If you’ve been a reader here for any amount of time you probably know that I’m a big proponent of letting language be language. It is a perennial concern of Very Important People that language is changing: words change meanings, new words show up, people start using new constructions, or simple vocal habits and tics change (see: vocal fry). For the most part, I like to remind people that language change is a natural and healthy part of a language. A language that doesn’t change tends to die, and there’s absolutely nothing grammatically improper about creating new ways of speaking, new words, or new definitions for words. Prescriptivist tendencies in language tend to be sexist, racist, and just straight out discriminatory.

But there are a few important exceptions to this belief, and I think it’s important to explain why.

The two most visible examples of language change that rub me the wrong way are “dissociate” used to mean “disassociate” and the slide of “trigger” from a very specific psychological term into a general term for anything that upsets someone. Both dissociate and trigger are words that were coined within psychiatric circles to describe symptoms of mental illnesses. They’re both fairly technical terms with specific definitions that are used in psychological studies, papers, diagnoses, and treatments.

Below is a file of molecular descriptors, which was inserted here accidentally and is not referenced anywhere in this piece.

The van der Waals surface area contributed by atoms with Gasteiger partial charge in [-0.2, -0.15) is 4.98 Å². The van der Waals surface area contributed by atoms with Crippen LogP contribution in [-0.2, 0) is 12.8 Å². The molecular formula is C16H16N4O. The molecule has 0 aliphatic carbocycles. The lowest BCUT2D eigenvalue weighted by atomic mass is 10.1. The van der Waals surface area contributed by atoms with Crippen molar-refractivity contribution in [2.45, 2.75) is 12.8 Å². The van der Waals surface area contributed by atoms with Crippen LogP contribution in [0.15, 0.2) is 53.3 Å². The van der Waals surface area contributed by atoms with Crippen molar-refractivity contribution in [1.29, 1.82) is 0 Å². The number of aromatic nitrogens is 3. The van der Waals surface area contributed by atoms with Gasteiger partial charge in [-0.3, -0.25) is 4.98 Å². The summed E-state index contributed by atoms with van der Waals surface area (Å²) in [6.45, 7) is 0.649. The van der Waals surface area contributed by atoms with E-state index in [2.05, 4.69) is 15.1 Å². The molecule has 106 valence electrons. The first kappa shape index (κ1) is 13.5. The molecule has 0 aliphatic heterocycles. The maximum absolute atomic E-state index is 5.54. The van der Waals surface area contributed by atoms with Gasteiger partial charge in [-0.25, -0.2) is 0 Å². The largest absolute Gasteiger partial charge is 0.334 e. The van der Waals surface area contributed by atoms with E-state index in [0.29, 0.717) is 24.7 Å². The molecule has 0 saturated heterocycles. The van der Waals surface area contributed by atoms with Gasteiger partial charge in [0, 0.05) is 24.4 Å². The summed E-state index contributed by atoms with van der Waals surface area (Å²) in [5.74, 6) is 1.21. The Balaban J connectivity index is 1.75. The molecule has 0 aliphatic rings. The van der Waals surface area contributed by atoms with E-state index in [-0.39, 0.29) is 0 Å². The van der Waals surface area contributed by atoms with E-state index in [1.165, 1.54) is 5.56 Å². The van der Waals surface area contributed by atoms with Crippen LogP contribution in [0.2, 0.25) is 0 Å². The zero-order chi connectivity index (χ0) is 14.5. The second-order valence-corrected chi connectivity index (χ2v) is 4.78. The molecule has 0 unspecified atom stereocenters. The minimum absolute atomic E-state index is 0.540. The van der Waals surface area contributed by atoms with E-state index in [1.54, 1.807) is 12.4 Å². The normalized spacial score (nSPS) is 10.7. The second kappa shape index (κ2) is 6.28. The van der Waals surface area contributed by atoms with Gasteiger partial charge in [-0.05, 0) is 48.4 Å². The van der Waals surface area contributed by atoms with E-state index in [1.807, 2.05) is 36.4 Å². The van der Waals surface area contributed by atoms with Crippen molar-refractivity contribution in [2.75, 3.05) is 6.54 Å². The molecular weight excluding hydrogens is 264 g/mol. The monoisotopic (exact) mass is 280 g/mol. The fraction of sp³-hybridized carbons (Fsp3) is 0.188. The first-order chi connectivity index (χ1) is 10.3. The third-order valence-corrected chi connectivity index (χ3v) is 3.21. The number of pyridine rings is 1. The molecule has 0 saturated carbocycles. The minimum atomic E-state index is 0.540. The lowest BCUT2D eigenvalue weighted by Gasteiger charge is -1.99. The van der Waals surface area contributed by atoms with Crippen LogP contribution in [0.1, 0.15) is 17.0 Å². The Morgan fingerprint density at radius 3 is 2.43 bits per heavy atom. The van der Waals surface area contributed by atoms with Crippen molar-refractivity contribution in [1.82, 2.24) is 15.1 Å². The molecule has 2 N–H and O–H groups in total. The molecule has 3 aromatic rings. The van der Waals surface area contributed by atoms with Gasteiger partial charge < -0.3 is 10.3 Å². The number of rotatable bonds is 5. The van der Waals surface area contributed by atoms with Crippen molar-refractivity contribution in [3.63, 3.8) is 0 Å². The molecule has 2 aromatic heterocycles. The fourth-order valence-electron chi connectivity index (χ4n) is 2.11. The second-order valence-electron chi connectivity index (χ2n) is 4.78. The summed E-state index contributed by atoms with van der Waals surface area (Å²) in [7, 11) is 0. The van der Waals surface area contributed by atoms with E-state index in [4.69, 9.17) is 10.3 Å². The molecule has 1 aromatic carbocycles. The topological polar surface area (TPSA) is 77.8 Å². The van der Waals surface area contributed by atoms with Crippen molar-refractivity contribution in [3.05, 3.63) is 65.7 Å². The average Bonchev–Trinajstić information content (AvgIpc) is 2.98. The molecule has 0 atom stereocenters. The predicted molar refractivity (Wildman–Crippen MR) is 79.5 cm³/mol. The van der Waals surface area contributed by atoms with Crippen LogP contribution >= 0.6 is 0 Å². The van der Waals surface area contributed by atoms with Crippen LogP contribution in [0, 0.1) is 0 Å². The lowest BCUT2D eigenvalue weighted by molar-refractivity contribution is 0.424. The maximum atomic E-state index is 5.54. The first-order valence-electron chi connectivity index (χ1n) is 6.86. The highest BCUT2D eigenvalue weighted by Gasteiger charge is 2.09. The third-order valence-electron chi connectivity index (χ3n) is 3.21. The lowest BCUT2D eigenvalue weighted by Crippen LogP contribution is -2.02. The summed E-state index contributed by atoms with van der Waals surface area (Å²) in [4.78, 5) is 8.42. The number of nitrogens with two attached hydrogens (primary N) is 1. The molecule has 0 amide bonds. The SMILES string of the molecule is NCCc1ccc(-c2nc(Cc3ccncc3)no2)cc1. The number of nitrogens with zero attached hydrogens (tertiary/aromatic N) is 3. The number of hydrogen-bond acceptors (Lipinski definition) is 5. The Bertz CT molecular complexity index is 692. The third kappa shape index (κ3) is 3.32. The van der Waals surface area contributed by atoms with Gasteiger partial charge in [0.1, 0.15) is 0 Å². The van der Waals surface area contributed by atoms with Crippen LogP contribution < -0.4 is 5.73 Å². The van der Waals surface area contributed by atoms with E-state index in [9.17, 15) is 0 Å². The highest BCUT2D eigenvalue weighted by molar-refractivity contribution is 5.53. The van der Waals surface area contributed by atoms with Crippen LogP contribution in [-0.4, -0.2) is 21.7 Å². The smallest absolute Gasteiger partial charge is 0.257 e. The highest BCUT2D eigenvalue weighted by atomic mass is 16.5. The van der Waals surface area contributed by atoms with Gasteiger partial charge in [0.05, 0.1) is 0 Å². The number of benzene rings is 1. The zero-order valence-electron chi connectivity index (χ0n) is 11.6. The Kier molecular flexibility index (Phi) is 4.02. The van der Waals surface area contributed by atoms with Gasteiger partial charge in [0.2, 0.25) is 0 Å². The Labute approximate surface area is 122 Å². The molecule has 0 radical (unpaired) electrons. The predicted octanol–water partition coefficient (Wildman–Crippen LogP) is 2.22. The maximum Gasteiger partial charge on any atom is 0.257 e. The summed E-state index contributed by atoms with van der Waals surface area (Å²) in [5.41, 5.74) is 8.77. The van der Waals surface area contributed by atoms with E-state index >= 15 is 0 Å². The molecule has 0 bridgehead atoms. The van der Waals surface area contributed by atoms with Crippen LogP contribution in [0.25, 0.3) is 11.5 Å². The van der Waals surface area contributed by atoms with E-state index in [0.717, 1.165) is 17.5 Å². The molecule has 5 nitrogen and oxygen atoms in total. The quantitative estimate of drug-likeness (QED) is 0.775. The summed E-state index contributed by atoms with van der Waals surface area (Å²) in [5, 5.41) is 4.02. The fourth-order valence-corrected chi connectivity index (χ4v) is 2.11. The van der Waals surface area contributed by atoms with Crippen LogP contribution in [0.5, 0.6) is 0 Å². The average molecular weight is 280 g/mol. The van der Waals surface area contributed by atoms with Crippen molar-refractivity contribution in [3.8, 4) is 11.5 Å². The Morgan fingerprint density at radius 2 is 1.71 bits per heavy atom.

There’s already a lot of confusion and misinformation that surrounds mental illnesses, especially around what different diagnoses and symptoms mean, how in control someone is, and how serious symptoms are. Most people misunderstand what the term trigger means when it’s used in a psychological context and use that lack of understanding to discount how serious it is to be triggered. Very few people have any idea what dissociation is or how serious it can be. Because of these larger public perception issues around diagnosis and understanding, it is extremely hard for people who have these symptoms (as well as disorder that have come into common parlance but aren’t truly understood) to get compassion, accommodations, or help when they’re struggling. One of the ways that people who have mental illnesses are doing activism is by trying to educate others about these terms so that if someone says to you “I think I’m dissociating right now, can you bring me something soft to touch,” you won’t think they’re making no sense and you’ll be able to help them out.